Buffalo Television got on the map in 1948 when WBEN-TV (Channel 4) hit the air running. The station was owned by the Buffalo Evening News. Early local shows like "The Clue", "Meet the Millers", "The Santa Claus Show", "Uncle Jerry’s Club", "Your Museum of Science", live wrestling from Memorial Auditorium, and "Beat the Champ" were among the favorites of early Channel 4 viewers.
Personalities include the city’s first reporter and news anchor Ed Dinsmore, reporter Harry Webb, weather Ward Fenton, Mike Mearian and pioneer program director Fred Keller.
In 1954, WGR-TV (Channel 2) got airborne, with a stable of talent that included Bill Mazer, Billy Keaton, pioneer female personality Helen Neville, Roy Kerns and "your Atlantic weatherman" Jack Mahl.
Buffalo’s VHF TV community grew to three in 1958 with the sign-on of WKBW-TV (Channel 7). Programming included daily does of "Rocketship 7" with Dave Thomas, "Commander Tom", "Dialing for Dollars", and "Conversations with Liz Dribbin." Starting in 1965, the Channel 7 anchor trio of newsman Irv Weinstein, sportscaster Rick Azar and weatherman Tom Jolls became the longest-running news team in the history of television -- a sensational 24 years together on the early and late newscasts.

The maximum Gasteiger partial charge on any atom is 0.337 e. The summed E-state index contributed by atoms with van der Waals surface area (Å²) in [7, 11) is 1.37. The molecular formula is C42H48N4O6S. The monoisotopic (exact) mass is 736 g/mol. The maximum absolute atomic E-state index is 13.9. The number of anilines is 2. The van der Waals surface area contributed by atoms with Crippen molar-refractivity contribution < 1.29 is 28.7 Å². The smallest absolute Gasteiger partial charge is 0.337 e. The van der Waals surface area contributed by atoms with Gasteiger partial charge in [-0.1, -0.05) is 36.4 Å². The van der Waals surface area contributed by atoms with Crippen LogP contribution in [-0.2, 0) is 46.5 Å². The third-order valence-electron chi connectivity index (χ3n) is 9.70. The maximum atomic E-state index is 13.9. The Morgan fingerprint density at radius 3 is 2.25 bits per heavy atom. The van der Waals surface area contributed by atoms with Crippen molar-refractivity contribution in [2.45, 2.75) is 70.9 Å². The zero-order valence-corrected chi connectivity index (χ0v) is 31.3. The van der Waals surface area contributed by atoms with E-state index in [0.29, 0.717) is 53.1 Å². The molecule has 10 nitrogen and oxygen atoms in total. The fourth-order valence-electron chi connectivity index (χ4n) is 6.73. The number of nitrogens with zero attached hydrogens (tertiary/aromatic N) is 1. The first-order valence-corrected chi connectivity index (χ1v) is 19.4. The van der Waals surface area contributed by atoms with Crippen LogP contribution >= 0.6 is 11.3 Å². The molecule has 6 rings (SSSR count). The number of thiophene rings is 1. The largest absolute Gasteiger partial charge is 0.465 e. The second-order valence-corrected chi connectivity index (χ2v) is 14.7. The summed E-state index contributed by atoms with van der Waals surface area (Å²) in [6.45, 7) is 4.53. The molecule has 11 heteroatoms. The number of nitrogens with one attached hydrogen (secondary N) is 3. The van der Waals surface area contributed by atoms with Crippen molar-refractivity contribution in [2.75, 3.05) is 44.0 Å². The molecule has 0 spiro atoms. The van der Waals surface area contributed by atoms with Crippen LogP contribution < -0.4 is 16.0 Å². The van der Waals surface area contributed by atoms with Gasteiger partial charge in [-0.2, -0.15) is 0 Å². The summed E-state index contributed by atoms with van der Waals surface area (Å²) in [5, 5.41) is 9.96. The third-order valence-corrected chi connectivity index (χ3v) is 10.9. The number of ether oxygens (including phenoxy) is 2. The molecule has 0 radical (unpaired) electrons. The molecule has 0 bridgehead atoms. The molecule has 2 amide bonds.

WBUF-TV (Channel 17) went on the air in 1953 as a short-lived venture, then returned in 1956 as an NBC-owned outlet before folding in 1958. In 1959, however, a new Channel 17, redubbed WNED-TV, became New York State’s first public noncommercial TV station.
Another UHF outlet, WBES-TV (Channel 56), began telecasting in 1953, but went dark within 3 months.
The first commercial UHF station to survive in Buffalo was WUTV-TV (Channel 29), which took to the air in 1970, founded by radio polka king Stan Jasinski. During the 1980s, two additional Buffalo station began telecasting -- WNYB-TV (Channel 49, now WNYO-TV) and public, noncommercial WNEQ, now WNLO (Channel 23).
Buffalo’s newest station, WNGS-TV (Channel 67), signed-on in 1997.
From the introduction of color in the 50s to the growth of cable networks in the 80s, changing technology has always been apart of television. In the next millennium digital television will revolutionize the way we look at TV. Digital television will produce a higher level of picture clarity and will allow stations to broadcast even more information to Western New York homes.